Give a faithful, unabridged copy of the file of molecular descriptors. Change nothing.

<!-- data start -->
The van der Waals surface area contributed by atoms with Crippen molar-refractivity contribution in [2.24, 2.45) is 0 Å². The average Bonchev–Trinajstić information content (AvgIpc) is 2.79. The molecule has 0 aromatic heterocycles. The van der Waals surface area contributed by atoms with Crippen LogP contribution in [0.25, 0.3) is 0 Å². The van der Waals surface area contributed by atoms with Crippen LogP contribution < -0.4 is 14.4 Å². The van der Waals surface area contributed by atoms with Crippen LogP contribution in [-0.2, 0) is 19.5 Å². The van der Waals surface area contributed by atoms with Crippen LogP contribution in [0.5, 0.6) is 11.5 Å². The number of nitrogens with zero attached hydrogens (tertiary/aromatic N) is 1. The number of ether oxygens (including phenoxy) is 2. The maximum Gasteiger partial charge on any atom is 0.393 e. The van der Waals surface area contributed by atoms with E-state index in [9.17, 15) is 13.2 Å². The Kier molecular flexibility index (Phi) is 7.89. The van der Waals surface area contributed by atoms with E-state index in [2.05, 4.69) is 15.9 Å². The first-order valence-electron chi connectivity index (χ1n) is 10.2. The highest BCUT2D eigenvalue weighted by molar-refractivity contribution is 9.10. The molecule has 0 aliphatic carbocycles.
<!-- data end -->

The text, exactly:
The van der Waals surface area contributed by atoms with Crippen molar-refractivity contribution in [2.24, 2.45) is 0 Å². The average Bonchev–Trinajstić information content (AvgIpc) is 2.79. The molecule has 0 aromatic heterocycles. The van der Waals surface area contributed by atoms with Crippen LogP contribution in [0.25, 0.3) is 0 Å². The van der Waals surface area contributed by atoms with Crippen LogP contribution < -0.4 is 14.4 Å². The van der Waals surface area contributed by atoms with Crippen LogP contribution in [-0.2, 0) is 19.5 Å². The van der Waals surface area contributed by atoms with Crippen LogP contribution in [0.5, 0.6) is 11.5 Å². The number of nitrogens with zero attached hydrogens (tertiary/aromatic N) is 1. The number of ether oxygens (including phenoxy) is 2. The maximum Gasteiger partial charge on any atom is 0.393 e. The van der Waals surface area contributed by atoms with E-state index in [9.17, 15) is 13.2 Å². The Kier molecular flexibility index (Phi) is 7.89. The van der Waals surface area contributed by atoms with E-state index in [2.05, 4.69) is 15.9 Å². The first-order valence-electron chi connectivity index (χ1n) is 10.2. The highest BCUT2D eigenvalue weighted by molar-refractivity contribution is 9.10. The molecule has 0 aliphatic carbocycles.